I’ve noticed something about an audience’s reaction to live music: how the applause happens.
Obviously, there’s applause at the end.
And at the beginning, there’s applause—twice.
Some people recognize the opening notes on the guitar, the first piano chord, the drum riff leading it off, and instantly cheer for what they know is coming. There’s a medium sized round of applause in the opening seconds.
Then, the singer starts the song, and people recognize the words. That applause is a roar. People recognize words more than they recognize music.
Some bands play around with this. Bob Dylan is famous for rearranging his music so much that, until he starts singing, even fans aren’t sure where he’s going—and sometimes, not even then. Okay, we always eventually get it. He’s an extreme example. Sometimes a new intro delays the applause until the singer makes the song clear.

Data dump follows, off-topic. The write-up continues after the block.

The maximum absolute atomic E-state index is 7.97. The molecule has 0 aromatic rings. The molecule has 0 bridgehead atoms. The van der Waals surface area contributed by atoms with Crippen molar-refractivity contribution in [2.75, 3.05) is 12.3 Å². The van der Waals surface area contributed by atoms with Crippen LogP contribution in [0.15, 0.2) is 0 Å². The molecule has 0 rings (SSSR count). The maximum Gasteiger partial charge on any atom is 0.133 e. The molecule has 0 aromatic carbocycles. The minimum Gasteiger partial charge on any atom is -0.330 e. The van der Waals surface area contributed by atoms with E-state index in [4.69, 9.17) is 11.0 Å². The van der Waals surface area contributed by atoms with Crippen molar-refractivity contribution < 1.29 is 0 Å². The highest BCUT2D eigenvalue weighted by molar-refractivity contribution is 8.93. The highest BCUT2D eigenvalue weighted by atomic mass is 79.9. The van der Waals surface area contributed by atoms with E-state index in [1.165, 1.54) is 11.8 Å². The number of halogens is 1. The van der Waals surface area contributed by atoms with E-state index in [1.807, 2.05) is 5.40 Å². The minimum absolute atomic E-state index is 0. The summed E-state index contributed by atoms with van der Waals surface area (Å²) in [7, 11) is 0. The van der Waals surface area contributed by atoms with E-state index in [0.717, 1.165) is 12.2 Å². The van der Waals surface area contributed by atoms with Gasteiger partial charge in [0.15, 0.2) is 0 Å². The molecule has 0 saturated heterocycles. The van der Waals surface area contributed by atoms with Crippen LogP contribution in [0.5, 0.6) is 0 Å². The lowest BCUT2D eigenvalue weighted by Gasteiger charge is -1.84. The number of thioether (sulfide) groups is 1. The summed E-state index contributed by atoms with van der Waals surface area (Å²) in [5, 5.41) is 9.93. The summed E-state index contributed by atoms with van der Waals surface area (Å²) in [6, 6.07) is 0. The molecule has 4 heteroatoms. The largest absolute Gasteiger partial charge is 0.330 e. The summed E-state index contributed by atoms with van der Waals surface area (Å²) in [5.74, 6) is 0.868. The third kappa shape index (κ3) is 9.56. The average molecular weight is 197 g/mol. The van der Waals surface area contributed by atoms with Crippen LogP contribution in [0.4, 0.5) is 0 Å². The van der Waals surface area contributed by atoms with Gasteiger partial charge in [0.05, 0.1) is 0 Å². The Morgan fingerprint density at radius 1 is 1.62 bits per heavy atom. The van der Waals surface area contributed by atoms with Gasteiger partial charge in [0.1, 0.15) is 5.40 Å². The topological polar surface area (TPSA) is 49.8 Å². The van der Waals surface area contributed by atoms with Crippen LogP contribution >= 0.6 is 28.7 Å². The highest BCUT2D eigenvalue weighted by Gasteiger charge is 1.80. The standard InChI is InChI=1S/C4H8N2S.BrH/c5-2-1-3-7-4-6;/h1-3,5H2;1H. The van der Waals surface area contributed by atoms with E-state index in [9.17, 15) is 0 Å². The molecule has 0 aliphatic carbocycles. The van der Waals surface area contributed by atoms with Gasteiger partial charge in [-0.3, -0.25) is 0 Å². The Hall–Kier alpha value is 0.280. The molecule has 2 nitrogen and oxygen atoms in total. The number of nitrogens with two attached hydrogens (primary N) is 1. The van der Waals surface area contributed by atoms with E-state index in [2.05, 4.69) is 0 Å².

Comedians and storytellers play on this. Telegraph where you’re going with a joke, a humorous story, and people will slowly start to get it. A rising chuckle, a few laughs, and before the punchline everyone gets it—and then, you leave it there. They’ve figured it out and told themselves the joke. Don’t kill it by nailing it down.
Listeners, readers, those people who take stories in, whether they’re jokes, morality plays, songs, are smart. They love story, they understand it. They don’t need to be led by the hand, they just need a compass and a map.
As long as you’ve marked the trail clearly, letting readers find their own path makes a more satisfying experience.